KNOXVILLE, Tenn. — Floods could leave “water, water everywhere, and not a drop to drink” for some Tennesseans, a University of Tennessee water quality specialist said Tuesday.
Tim Gangaware of UT-Knoxville’s Water Resources Research Center said recent floods across the state increase the risk of contaminated drinking water.
“Floods can present problems from pathogens and harmful bacteria,” Gangaware said. “Any time you get high water, there is reason for concern.”
Heavy rains trigger additional runoff from cattle lots, farm areas, industrial sites and storage ponds that pollute both surface and ground water sources, Gangaware said.
Flood waters can also wash up or break buried water pipes. Some small water treatment plants are not equipped to handle increased river flow from flooding, he said.
The Mississippi River has reached its highest level in 60 years, cresting at 40.7 feet. It is expected to stay within a few inches of that mark for the next several days, and Wilkinson County, Miss., a “boil-water” notice was issued for customers of the Old River Water Association, which serves about 2,700 people.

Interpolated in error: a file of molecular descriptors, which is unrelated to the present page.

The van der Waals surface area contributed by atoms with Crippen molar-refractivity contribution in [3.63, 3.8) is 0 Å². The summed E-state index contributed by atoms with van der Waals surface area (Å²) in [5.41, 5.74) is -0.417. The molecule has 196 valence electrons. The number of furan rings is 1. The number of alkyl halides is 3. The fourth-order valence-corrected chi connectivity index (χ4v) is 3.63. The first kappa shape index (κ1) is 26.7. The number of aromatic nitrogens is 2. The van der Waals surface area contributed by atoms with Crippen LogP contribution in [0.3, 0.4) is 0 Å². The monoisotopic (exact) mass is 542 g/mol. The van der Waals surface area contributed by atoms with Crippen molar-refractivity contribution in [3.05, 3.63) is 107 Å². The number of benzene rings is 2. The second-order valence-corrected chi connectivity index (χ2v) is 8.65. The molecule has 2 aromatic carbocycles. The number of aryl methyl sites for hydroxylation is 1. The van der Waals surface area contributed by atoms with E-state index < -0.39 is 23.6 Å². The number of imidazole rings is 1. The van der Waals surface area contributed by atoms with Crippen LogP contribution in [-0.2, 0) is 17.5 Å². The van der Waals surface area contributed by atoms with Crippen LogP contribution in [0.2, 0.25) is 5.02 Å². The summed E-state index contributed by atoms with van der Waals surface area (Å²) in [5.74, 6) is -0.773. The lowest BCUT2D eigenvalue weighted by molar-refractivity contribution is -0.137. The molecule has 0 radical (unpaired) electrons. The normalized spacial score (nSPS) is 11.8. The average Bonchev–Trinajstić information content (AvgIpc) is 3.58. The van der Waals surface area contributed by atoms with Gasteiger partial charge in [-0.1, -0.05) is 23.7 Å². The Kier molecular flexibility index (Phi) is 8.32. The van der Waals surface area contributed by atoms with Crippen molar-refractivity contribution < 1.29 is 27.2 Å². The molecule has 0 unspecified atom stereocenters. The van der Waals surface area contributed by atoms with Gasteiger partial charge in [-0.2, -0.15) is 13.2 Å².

Tennessee officials report no water utilities have been contaminated from flooding.
UT’s Water Resources Research Center is hosting a drinking water protection teleconference from 2-5 p.m., March 19, 413 UT Conference Center, 600 Henley St.
Gangaware said the program is open to the public and will help communities make sure they have a safe drinking water supply.
“During floods, its especially important to stay tuned to what your public health officials and utilities are saying about safety of your drinking water supply,” Gangaware said.
Contact: Tim Gangaware (423-974-7208)